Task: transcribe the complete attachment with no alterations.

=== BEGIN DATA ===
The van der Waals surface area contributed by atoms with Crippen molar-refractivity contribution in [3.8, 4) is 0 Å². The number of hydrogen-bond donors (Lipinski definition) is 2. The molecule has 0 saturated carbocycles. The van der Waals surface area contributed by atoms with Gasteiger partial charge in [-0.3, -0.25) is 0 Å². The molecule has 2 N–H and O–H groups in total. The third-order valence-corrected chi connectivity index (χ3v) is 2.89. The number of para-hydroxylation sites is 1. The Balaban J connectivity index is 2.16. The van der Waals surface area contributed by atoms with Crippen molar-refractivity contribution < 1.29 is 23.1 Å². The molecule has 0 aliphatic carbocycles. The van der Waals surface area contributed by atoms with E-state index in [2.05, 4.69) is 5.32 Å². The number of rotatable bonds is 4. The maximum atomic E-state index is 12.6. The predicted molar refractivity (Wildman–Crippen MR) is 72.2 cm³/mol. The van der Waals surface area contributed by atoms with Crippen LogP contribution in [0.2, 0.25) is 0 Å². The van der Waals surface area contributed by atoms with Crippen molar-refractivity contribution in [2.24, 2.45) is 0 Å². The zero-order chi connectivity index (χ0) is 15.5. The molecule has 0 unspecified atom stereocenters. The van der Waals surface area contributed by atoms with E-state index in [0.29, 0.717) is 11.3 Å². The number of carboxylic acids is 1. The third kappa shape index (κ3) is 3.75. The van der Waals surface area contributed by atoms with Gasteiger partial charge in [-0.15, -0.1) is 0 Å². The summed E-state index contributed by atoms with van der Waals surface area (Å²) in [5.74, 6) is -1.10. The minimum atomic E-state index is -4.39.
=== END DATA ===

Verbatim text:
The van der Waals surface area contributed by atoms with Crippen molar-refractivity contribution in [3.8, 4) is 0 Å². The number of hydrogen-bond donors (Lipinski definition) is 2. The molecule has 0 saturated carbocycles. The van der Waals surface area contributed by atoms with Gasteiger partial charge in [-0.3, -0.25) is 0 Å². The molecule has 2 N–H and O–H groups in total. The third-order valence-corrected chi connectivity index (χ3v) is 2.89. The number of para-hydroxylation sites is 1. The Balaban J connectivity index is 2.16. The van der Waals surface area contributed by atoms with Crippen molar-refractivity contribution < 1.29 is 23.1 Å². The molecule has 0 aliphatic carbocycles. The van der Waals surface area contributed by atoms with E-state index in [2.05, 4.69) is 5.32 Å². The number of rotatable bonds is 4. The maximum atomic E-state index is 12.6. The predicted molar refractivity (Wildman–Crippen MR) is 72.2 cm³/mol. The van der Waals surface area contributed by atoms with Crippen LogP contribution in [0.2, 0.25) is 0 Å². The van der Waals surface area contributed by atoms with Crippen molar-refractivity contribution in [2.24, 2.45) is 0 Å². The zero-order chi connectivity index (χ0) is 15.5. The molecule has 0 unspecified atom stereocenters. The van der Waals surface area contributed by atoms with E-state index in [0.29, 0.717) is 11.3 Å². The number of carboxylic acids is 1. The third kappa shape index (κ3) is 3.75. The van der Waals surface area contributed by atoms with Gasteiger partial charge in [-0.15, -0.1) is 0 Å². The summed E-state index contributed by atoms with van der Waals surface area (Å²) in [5.74, 6) is -1.10. The minimum atomic E-state index is -4.39.